Michigan athletes thrill at Winter Games
WASHINGTON – Every four years, elite athletes from across the globe gather together to share their prodigious talent and skill with a world audience through friendly competition. We enjoy the intense competition that is the hallmark of the Olympic Games. We enjoy the gravity-defying athletes who only seem to get more daring with each passing year. We enjoy the personal and heartwarming stories of triumph and perseverance that are highlighted at the Games. They remind us of what is possible.
And we cheer for the Stars and Stripes. We are proud Americans who cheer our athletes to victory – and for those of us from Michigan, there is the additional reward of cheering for athletes with ties to our state.
Michigan was well-represented at the 2014 Winter Olympic Games.
One area where Michigan shined was in ice dancing. Impressively, 15 of the 24 teams participating in ice dancing trained in metro Detroit at one of three rinks: the Detroit Skating Club, Novi Ice Arena, and Arctic Edge in Canton, which is where the gold and silver medal teams trained. This reflects the level of coaching and talent that resides in Michigan.
The couple that captured our imagination for the second straight Olympics Games, Meryl Davis and Charlie White, capped their Olympic career with a captivating gold medal performance in ice dancing, adding to their silver medal performance in 2010 and their team bronze in Sochi.
The list of ice dancers with strong ties to Michigan also includes Maia Shibutani, Alex Shibutani, Evan Bates, Madison Chock, Tessa Virtue, Scott Moir, Kaitlyn Weaver, Andrew Poje, Alexandra Paul, Mitch Islam, Anna Cappellini, Luca Lanotte, Charlene Guignard, Marco Fabbri, Nathalie Pechalat, Fabian Bourzat, Pernelle Carron, Lloyd Jones, Nelli Zhiganshina, Alexander Gazsi, Julia Zlobina, Alexei Sitnikov, Isabella Tobias, Deividas Stagniunas, Danielle O’Brien, Greg Merrian, Cathy Reed and Chris Reed.
Olympic hockey also showcased the talent Michigan has to offer. Players with ties to Michigan represented a number of different countries. They included Americans Ryan Miller, Ryan Kessler, Cam Fowler, Jimmy Howard, Patrick Kane, Phil Kessel, Justin Faulk, Kevin Shattenkirk, Ryan Suter, James van Riemsdyk, Max Pacioretty and Dan Bylsma. Those who skated for other countries included Henrik Zetterberg, Daniel Alfredsson, Niklas Kronwall, Jonathon Ericsson, Johan Franzen, Jonas Gustavsson, Pavel Datsyuk, Tomas Tatar, Tomas Jurco, Duncan Keith, Chris Kunitz, Mike Babcock and Brian Lebler. Each made a significant contribution and provided us ample reason to be proud.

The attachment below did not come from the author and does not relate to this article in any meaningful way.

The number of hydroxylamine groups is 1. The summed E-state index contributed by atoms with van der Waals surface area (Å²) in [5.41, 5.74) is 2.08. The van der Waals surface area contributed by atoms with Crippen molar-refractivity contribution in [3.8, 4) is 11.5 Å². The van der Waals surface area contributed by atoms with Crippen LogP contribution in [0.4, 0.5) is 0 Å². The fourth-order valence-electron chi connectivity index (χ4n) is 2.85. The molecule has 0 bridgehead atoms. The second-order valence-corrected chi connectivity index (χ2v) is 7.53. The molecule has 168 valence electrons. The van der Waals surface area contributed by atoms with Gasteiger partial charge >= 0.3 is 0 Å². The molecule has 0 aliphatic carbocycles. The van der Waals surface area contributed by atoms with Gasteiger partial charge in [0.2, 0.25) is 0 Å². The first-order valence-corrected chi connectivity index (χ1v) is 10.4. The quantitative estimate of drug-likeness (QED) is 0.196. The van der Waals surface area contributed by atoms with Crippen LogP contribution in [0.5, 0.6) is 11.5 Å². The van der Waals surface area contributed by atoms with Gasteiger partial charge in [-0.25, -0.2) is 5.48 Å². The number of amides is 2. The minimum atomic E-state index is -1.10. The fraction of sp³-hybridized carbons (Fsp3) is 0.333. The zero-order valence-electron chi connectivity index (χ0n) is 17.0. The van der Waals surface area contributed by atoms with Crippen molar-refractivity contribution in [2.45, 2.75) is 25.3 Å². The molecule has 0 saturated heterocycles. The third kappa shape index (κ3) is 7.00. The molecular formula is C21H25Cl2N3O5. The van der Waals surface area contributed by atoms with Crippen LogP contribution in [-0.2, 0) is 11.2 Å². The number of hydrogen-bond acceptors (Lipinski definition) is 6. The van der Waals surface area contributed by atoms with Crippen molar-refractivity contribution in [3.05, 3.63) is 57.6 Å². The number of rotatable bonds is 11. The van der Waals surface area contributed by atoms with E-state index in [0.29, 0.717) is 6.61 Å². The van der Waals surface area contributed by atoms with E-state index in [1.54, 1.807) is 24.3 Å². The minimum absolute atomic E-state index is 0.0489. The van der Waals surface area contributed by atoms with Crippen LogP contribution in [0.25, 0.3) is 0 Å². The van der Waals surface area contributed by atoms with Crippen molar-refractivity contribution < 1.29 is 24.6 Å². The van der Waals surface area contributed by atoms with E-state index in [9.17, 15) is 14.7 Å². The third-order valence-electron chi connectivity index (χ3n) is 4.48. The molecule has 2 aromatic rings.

In addition to these incredible athletes are Narumi Takahashi, Ryuichi Kihara, Jeremy Abbott, Valentina Marchei and Patrick Chan who competed admirably in figure skating. Jessica Smith, Jilleanne Rookard, Shani Davis, Jordan Malone, Kyle Carr, Chris Creveling and Anthony Lobello graced the speed skating track. And there were snowboarders Karly Shorr, Danny Davis and Nick Bumgartner, whose style and flare were unmistakable.
Rounding out Michigan’s contribution in Sochi was Lauryn Williams, a Summer Olympic star who became the first woman and fifth person overall to medal in both the Summer and Winter Olympics. Her silver as part of a two-person bobsled team was one of the most memorable moments of the Games.
To become an Olympian is no easy task. Each athlete has sacrificed much to earn a spot at the Olympics. These Games and the performances we bear witness to are often the capstone of careers that have spanned many years and are the product of an enormous amount of training, dedication and focus.
I join many across Michigan in congratulating each of these athletes. It was gratifying to watch and reminds us all, especially young people across Michigan, that reaching for the stars, or in this case the Olympics, is firmly within their grasp. As one Olympic figure skater so aptly put it, “To be able to come up here and feel stiff and white as a ghost but stare fear in the face is what I’m all about.” That’s the true Olympic spirit we tune in to watch, and that is a fitting way to describe the grit, grace and athletic prowess we witnessed day after day in Sochi.
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Carl Levin is the senior U.S. senator from Michigan.